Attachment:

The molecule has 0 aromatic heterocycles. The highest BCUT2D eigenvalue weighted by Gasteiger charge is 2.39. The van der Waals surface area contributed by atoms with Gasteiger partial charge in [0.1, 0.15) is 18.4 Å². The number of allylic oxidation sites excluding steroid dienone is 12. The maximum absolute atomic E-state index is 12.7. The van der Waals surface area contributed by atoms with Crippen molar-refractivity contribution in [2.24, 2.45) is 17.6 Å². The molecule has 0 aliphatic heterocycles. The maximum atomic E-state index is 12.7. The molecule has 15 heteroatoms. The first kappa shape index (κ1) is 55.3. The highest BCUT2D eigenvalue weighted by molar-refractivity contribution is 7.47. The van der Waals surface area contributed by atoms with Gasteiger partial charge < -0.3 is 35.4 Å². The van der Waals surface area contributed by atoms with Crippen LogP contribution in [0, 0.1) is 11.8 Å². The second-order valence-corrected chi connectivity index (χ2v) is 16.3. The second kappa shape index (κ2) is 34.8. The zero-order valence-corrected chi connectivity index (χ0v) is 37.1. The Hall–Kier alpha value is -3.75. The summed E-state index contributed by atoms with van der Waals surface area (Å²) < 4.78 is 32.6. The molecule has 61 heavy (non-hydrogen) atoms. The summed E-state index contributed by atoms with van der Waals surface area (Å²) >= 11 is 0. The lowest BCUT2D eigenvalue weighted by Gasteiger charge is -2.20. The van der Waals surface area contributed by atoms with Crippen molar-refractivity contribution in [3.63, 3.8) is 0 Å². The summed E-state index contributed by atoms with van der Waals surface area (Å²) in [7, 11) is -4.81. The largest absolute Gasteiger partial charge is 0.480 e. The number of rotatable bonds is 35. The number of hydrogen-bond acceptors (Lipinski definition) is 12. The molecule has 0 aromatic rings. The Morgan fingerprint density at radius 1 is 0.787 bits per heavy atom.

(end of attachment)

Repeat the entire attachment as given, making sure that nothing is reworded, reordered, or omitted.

The molecule has 0 aromatic heterocycles. The highest BCUT2D eigenvalue weighted by Gasteiger charge is 2.39. The van der Waals surface area contributed by atoms with Gasteiger partial charge in [0.1, 0.15) is 18.4 Å². The number of allylic oxidation sites excluding steroid dienone is 12. The maximum absolute atomic E-state index is 12.7. The van der Waals surface area contributed by atoms with Crippen molar-refractivity contribution in [2.24, 2.45) is 17.6 Å². The molecule has 0 aliphatic heterocycles. The maximum atomic E-state index is 12.7. The molecule has 15 heteroatoms. The first kappa shape index (κ1) is 55.3. The highest BCUT2D eigenvalue weighted by molar-refractivity contribution is 7.47. The van der Waals surface area contributed by atoms with Gasteiger partial charge < -0.3 is 35.4 Å². The van der Waals surface area contributed by atoms with Crippen LogP contribution in [0, 0.1) is 11.8 Å². The second-order valence-corrected chi connectivity index (χ2v) is 16.3. The second kappa shape index (κ2) is 34.8. The zero-order valence-corrected chi connectivity index (χ0v) is 37.1. The Hall–Kier alpha value is -3.75. The summed E-state index contributed by atoms with van der Waals surface area (Å²) < 4.78 is 32.6. The molecule has 61 heavy (non-hydrogen) atoms. The summed E-state index contributed by atoms with van der Waals surface area (Å²) >= 11 is 0. The lowest BCUT2D eigenvalue weighted by Gasteiger charge is -2.20. The van der Waals surface area contributed by atoms with Crippen molar-refractivity contribution in [3.63, 3.8) is 0 Å². The summed E-state index contributed by atoms with van der Waals surface area (Å²) in [7, 11) is -4.81. The largest absolute Gasteiger partial charge is 0.480 e. The number of rotatable bonds is 35. The number of hydrogen-bond acceptors (Lipinski definition) is 12. The molecule has 0 aromatic rings. The Morgan fingerprint density at radius 1 is 0.787 bits per heavy atom.